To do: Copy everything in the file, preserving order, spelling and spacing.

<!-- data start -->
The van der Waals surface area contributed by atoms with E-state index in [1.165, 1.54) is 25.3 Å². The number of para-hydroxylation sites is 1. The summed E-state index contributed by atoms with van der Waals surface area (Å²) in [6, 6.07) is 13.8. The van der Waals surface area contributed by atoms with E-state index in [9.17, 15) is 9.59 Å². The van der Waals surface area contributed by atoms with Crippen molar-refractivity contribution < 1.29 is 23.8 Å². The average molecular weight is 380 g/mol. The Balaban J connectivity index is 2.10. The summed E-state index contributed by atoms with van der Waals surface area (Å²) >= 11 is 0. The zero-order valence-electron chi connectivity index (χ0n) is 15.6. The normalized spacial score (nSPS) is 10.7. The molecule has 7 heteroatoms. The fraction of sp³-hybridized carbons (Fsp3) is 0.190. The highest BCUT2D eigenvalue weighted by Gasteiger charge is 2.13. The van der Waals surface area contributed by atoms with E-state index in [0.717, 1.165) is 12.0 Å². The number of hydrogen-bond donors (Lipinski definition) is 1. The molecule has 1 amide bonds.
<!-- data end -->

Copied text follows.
The van der Waals surface area contributed by atoms with E-state index in [1.165, 1.54) is 25.3 Å². The number of para-hydroxylation sites is 1. The summed E-state index contributed by atoms with van der Waals surface area (Å²) in [6, 6.07) is 13.8. The van der Waals surface area contributed by atoms with E-state index in [9.17, 15) is 9.59 Å². The van der Waals surface area contributed by atoms with Crippen molar-refractivity contribution < 1.29 is 23.8 Å². The average molecular weight is 380 g/mol. The Balaban J connectivity index is 2.10. The summed E-state index contributed by atoms with van der Waals surface area (Å²) >= 11 is 0. The zero-order valence-electron chi connectivity index (χ0n) is 15.6. The normalized spacial score (nSPS) is 10.7. The molecule has 7 heteroatoms. The fraction of sp³-hybridized carbons (Fsp3) is 0.190. The highest BCUT2D eigenvalue weighted by Gasteiger charge is 2.13. The van der Waals surface area contributed by atoms with E-state index in [0.717, 1.165) is 12.0 Å². The number of hydrogen-bond donors (Lipinski definition) is 1. The molecule has 1 amide bonds.